Feeds

Schmidt at Brainshare: Novell gunning for MS

And apparently someone's still running NetWare 2.0, nine years on. Is this a (78 rpm) record?

  • alert
  • submit to reddit

Beginner's guide to SSL certificates

Eric Schmidt said in his keynote at Novell's Brainshare in Salt Lake City this week that there was still a user running NetWare 2 after nine years - longer than NT has been announced; a NetWare 3 installation that has been running non-stop for 2,347 days; and a NetWare 4 installation running for 894 days. This epitomises one of the problems that Novell faces: the reluctance of users to update. However, users were moving from NetWare 4 to 5 at nearly three times the rate that they had moved from 3 to 4. In mid-1997, Novell was being written off as a victim of Microsoft, and showing a loss of $122 million. But purple-shirted Schmidt exuded a new confidence as he unfolded the new Novell story - regaining some of the ground that it had lost while it was mired with too many unproductive staff at all levels, too vague a technical vision, and more than a hundred products (now reduced to ten). Novell is heavily responsible for the delay to Cairo-NT5-Windows 2000 as Microsoft tries to get corporate networking performance to match that of NetWare. At Brainshare, Novell announced a personal identity scheme it calls Digitalme which allows bookmarks, cookies, preferences, user IDs, credit card and contact information to be managed using NDS developments. Novell has persuaded Citigroup and FirstUSA to use the technology. An Internet Caching System was also announced for Intel-based OEMs whereby Web server capacity is increased (ten-fold, Novell claims). By having the caching on servers, it is possible to get more customers on Web sites at the same time, and deliver more content. Compaq and Dell are the first big names to announce they would be using it. The caching market is forecast to reach $2 billion by 2002, according to Collaborative Research. Novell has found it hard to partner in the same way as Microsoft, but suddenly a corner seems to have been turned. The most important announcements have been the non-exclusive deals with Lucent, Nortel and Cisco. Now there is a second and third tier of new relationships, including IBM (for WebSphere, a Java platform for the design of high-performance Web applications), Oracle (a new bundling agreement), and Compaq (a partner for the NDS billion object tree). Presumably SCADs (Novell's scalable clustering directory services) ran into some trademark problems, because Novell has now modified it to SKADS (kick-arse). NDS 8, now in open beta testing and expected to be released next year, is said to have eliminated the need for any special-purpose Internet directory and scales to around a billion objects. It was pointed out that a key feature of a directory is that it should be shipping -- believed to be a reference to the status of Active Directory. Also demonstrated was a 12-node version of Novell Cluster Services on Compaq and HP kit, which is also in open beta. Novell says its 1999 objective is to take back its leadership role in networking from Microsoft. All that needs is a little assistance from Microsoft in finally delivering NT5 next year and full of bugs. That shouldn't be too hard. ®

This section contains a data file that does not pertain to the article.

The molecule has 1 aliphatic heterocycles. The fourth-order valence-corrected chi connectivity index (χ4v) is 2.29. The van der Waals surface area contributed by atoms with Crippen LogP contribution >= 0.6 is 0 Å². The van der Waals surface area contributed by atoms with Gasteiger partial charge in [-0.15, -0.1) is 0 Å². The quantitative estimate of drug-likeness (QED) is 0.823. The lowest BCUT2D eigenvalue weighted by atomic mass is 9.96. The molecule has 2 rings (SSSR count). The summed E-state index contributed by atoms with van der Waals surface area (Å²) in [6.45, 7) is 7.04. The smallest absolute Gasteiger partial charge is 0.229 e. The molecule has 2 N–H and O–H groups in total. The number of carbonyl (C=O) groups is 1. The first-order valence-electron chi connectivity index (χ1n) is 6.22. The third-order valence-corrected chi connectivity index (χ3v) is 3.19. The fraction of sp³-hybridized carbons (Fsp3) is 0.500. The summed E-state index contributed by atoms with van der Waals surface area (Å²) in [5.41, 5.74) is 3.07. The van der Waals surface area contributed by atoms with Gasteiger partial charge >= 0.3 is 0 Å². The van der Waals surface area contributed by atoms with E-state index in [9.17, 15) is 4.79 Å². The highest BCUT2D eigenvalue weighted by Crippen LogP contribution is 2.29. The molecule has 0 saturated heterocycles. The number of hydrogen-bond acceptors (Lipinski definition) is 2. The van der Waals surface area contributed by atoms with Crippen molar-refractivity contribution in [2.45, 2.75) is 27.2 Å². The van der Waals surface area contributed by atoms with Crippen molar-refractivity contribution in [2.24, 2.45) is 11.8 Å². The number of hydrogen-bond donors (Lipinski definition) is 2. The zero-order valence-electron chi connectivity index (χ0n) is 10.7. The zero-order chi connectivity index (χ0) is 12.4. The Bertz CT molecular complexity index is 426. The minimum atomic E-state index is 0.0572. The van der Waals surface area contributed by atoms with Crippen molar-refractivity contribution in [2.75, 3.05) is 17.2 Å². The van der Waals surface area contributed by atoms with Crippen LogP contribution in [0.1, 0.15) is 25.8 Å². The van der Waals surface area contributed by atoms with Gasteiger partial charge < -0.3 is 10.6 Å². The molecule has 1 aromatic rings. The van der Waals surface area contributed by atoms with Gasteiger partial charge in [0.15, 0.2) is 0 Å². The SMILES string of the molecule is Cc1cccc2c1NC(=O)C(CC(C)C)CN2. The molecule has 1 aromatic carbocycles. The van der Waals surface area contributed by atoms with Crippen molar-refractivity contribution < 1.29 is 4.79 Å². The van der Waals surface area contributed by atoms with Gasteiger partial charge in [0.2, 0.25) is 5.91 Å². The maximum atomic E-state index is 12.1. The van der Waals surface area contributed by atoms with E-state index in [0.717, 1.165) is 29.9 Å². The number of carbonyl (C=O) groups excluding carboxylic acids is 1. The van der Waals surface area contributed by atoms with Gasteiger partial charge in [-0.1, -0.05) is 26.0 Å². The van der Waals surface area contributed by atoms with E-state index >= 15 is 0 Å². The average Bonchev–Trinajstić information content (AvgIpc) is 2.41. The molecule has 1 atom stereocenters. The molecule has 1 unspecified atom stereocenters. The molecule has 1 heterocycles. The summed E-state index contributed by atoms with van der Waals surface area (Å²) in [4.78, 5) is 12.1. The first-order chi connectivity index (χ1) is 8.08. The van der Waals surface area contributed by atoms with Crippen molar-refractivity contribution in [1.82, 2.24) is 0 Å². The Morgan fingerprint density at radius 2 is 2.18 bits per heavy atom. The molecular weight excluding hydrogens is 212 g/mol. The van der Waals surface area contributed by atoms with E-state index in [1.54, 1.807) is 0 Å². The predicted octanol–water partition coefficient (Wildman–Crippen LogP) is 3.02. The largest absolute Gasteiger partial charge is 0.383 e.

Top 5 reasons to deploy VMware with Tegile

More from The Register

next story
Musicians sue UK.gov over 'zero pay' copyright fix
Everyone else in Europe compensates us - why can't you?
I'll be back (and forward): Hollywood's time travel tribulations
Quick, call the Time Cops to sort out this paradox!
Megaupload overlord Kim Dotcom: The US HAS RADICALISED ME!
Now my lawyers have bailed 'cos I'm 'OFFICIALLY' BROKE
MI6 oversight report on Lee Rigby murder: US web giants offer 'safe haven for TERRORISM'
PM urged to 'prioritise issue' after Facebook hindsight find
BT said to have pulled patent-infringing boxes from DSL network
Take your license demand and stick it in your ASSIA
Right to be forgotten should apply to Google.com too: EU
And hey - no need to tell the website you've de-listed. That'll make it easier ...
prev story

Whitepapers

Driving business with continuous operational intelligence
Introducing an innovative approach offered by ExtraHop for producing continuous operational intelligence.
Why CIOs should rethink endpoint data protection in the age of mobility
Assessing trends in data protection, specifically with respect to mobile devices, BYOD, and remote employees.
Forging a new future with identity relationship management
Learn about ForgeRock's next generation IRM platform and how it is designed to empower CEOS's and enterprises to engage with consumers.
High Performance for All
While HPC is not new, it has traditionally been seen as a specialist area – is it now geared up to meet more mainstream requirements?
Reducing the cost and complexity of web vulnerability management
How using vulnerability assessments to identify exploitable weaknesses and take corrective action can reduce the risk of hackers finding your site and attacking it.